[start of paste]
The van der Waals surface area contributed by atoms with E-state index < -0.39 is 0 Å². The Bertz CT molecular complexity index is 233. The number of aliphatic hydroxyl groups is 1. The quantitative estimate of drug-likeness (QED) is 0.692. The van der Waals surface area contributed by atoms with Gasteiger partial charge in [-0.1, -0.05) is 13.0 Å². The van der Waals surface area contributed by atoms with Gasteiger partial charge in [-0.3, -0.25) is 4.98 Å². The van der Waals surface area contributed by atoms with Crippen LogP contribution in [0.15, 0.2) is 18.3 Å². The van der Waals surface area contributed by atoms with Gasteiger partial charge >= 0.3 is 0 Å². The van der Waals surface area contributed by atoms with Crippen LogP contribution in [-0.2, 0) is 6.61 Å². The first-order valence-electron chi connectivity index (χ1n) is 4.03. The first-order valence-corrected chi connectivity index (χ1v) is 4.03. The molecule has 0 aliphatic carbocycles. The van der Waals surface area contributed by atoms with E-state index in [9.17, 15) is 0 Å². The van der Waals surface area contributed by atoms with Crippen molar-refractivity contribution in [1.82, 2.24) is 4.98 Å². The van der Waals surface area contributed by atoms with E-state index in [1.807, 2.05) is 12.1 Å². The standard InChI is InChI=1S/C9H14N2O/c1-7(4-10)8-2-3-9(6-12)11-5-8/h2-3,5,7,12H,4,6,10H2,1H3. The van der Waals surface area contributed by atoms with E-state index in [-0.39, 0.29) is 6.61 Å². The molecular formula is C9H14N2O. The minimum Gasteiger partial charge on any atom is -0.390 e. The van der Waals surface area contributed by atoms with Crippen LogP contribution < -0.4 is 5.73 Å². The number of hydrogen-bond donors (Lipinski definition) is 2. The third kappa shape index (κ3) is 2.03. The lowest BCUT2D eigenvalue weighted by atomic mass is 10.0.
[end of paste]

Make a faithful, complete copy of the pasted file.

The van der Waals surface area contributed by atoms with E-state index < -0.39 is 0 Å². The Bertz CT molecular complexity index is 233. The number of aliphatic hydroxyl groups is 1. The quantitative estimate of drug-likeness (QED) is 0.692. The van der Waals surface area contributed by atoms with Gasteiger partial charge in [-0.1, -0.05) is 13.0 Å². The van der Waals surface area contributed by atoms with Gasteiger partial charge in [-0.3, -0.25) is 4.98 Å². The van der Waals surface area contributed by atoms with Crippen LogP contribution in [0.15, 0.2) is 18.3 Å². The van der Waals surface area contributed by atoms with Gasteiger partial charge >= 0.3 is 0 Å². The van der Waals surface area contributed by atoms with Crippen LogP contribution in [-0.2, 0) is 6.61 Å². The first-order valence-electron chi connectivity index (χ1n) is 4.03. The first-order valence-corrected chi connectivity index (χ1v) is 4.03. The molecule has 0 aliphatic carbocycles. The van der Waals surface area contributed by atoms with E-state index in [9.17, 15) is 0 Å². The van der Waals surface area contributed by atoms with Crippen molar-refractivity contribution in [1.82, 2.24) is 4.98 Å². The van der Waals surface area contributed by atoms with E-state index in [1.807, 2.05) is 12.1 Å². The standard InChI is InChI=1S/C9H14N2O/c1-7(4-10)8-2-3-9(6-12)11-5-8/h2-3,5,7,12H,4,6,10H2,1H3. The van der Waals surface area contributed by atoms with E-state index in [-0.39, 0.29) is 6.61 Å². The molecular formula is C9H14N2O. The minimum Gasteiger partial charge on any atom is -0.390 e. The van der Waals surface area contributed by atoms with Crippen LogP contribution < -0.4 is 5.73 Å². The number of hydrogen-bond donors (Lipinski definition) is 2. The third kappa shape index (κ3) is 2.03. The lowest BCUT2D eigenvalue weighted by atomic mass is 10.0.